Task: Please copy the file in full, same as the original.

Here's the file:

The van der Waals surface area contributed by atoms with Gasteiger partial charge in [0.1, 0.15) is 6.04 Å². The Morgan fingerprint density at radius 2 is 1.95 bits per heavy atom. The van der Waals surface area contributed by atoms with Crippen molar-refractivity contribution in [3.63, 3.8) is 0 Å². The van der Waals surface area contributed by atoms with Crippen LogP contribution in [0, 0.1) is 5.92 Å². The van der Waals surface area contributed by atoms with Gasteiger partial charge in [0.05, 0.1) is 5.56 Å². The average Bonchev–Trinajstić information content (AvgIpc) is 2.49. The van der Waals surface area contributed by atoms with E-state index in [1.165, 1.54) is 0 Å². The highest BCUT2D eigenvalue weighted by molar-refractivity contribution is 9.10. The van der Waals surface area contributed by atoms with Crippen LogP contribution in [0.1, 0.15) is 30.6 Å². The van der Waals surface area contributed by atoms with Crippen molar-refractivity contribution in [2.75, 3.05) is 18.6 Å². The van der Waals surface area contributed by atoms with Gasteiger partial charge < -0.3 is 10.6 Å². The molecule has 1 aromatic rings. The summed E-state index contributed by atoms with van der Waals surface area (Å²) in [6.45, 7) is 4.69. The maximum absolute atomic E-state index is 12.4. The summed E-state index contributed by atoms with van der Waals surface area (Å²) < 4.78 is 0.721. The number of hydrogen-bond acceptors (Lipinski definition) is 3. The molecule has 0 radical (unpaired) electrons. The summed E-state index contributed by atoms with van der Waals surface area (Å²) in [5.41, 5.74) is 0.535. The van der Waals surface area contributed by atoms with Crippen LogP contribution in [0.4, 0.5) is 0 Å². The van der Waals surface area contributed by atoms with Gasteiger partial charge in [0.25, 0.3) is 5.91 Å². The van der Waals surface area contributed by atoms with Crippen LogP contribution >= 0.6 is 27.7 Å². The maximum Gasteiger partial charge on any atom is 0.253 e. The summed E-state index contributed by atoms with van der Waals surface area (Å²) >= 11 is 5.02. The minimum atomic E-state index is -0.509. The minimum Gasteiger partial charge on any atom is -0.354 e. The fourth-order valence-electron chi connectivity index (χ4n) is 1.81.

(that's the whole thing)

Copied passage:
The van der Waals surface area contributed by atoms with Gasteiger partial charge in [0.1, 0.15) is 6.04 Å². The Morgan fingerprint density at radius 2 is 1.95 bits per heavy atom. The van der Waals surface area contributed by atoms with Crippen molar-refractivity contribution in [3.63, 3.8) is 0 Å². The van der Waals surface area contributed by atoms with Crippen LogP contribution in [0, 0.1) is 5.92 Å². The van der Waals surface area contributed by atoms with Gasteiger partial charge in [0.05, 0.1) is 5.56 Å². The average Bonchev–Trinajstić information content (AvgIpc) is 2.49. The van der Waals surface area contributed by atoms with E-state index in [1.165, 1.54) is 0 Å². The highest BCUT2D eigenvalue weighted by molar-refractivity contribution is 9.10. The van der Waals surface area contributed by atoms with Crippen LogP contribution in [0.1, 0.15) is 30.6 Å². The van der Waals surface area contributed by atoms with Crippen molar-refractivity contribution in [2.75, 3.05) is 18.6 Å². The van der Waals surface area contributed by atoms with Gasteiger partial charge < -0.3 is 10.6 Å². The molecule has 1 aromatic rings. The summed E-state index contributed by atoms with van der Waals surface area (Å²) in [6.45, 7) is 4.69. The maximum absolute atomic E-state index is 12.4. The summed E-state index contributed by atoms with van der Waals surface area (Å²) < 4.78 is 0.721. The number of hydrogen-bond acceptors (Lipinski definition) is 3. The molecule has 0 radical (unpaired) electrons. The summed E-state index contributed by atoms with van der Waals surface area (Å²) in [5.41, 5.74) is 0.535. The van der Waals surface area contributed by atoms with Crippen LogP contribution in [0.4, 0.5) is 0 Å². The van der Waals surface area contributed by atoms with Gasteiger partial charge in [0.25, 0.3) is 5.91 Å². The van der Waals surface area contributed by atoms with Crippen LogP contribution >= 0.6 is 27.7 Å². The maximum Gasteiger partial charge on any atom is 0.253 e. The summed E-state index contributed by atoms with van der Waals surface area (Å²) >= 11 is 5.02. The minimum atomic E-state index is -0.509. The minimum Gasteiger partial charge on any atom is -0.354 e. The fourth-order valence-electron chi connectivity index (χ4n) is 1.81.